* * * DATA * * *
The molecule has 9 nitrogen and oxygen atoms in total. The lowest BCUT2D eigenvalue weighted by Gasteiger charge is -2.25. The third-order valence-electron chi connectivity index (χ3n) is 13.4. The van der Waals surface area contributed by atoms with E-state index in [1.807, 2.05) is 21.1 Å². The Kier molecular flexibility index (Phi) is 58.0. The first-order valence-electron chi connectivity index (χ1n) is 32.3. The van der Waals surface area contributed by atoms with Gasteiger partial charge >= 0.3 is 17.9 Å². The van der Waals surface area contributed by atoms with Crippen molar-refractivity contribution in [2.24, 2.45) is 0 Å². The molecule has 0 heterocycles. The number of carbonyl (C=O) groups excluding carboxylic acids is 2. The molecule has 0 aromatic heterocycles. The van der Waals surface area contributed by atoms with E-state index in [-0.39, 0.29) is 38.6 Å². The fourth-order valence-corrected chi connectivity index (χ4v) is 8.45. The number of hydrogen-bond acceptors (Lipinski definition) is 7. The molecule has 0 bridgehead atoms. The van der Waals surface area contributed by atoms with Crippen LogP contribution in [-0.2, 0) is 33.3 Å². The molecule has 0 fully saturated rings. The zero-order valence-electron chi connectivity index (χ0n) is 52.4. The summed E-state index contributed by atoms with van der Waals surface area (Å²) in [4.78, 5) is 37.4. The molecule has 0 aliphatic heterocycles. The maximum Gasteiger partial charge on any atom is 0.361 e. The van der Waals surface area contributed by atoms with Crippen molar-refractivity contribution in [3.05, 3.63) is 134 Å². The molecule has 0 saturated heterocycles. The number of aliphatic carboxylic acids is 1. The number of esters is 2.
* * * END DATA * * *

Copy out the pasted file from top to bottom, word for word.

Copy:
The molecule has 9 nitrogen and oxygen atoms in total. The lowest BCUT2D eigenvalue weighted by Gasteiger charge is -2.25. The third-order valence-electron chi connectivity index (χ3n) is 13.4. The van der Waals surface area contributed by atoms with E-state index in [1.807, 2.05) is 21.1 Å². The Kier molecular flexibility index (Phi) is 58.0. The first-order valence-electron chi connectivity index (χ1n) is 32.3. The van der Waals surface area contributed by atoms with Gasteiger partial charge >= 0.3 is 17.9 Å². The van der Waals surface area contributed by atoms with Crippen molar-refractivity contribution in [2.24, 2.45) is 0 Å². The molecule has 0 heterocycles. The number of carbonyl (C=O) groups excluding carboxylic acids is 2. The molecule has 0 aromatic heterocycles. The van der Waals surface area contributed by atoms with E-state index in [-0.39, 0.29) is 38.6 Å². The fourth-order valence-corrected chi connectivity index (χ4v) is 8.45. The number of hydrogen-bond acceptors (Lipinski definition) is 7. The molecule has 0 bridgehead atoms. The van der Waals surface area contributed by atoms with Crippen LogP contribution in [-0.2, 0) is 33.3 Å². The molecule has 0 fully saturated rings. The zero-order valence-electron chi connectivity index (χ0n) is 52.4. The summed E-state index contributed by atoms with van der Waals surface area (Å²) in [4.78, 5) is 37.4. The molecule has 0 aliphatic heterocycles. The maximum Gasteiger partial charge on any atom is 0.361 e. The van der Waals surface area contributed by atoms with Crippen molar-refractivity contribution in [3.05, 3.63) is 134 Å². The molecule has 0 saturated heterocycles. The number of aliphatic carboxylic acids is 1. The number of esters is 2.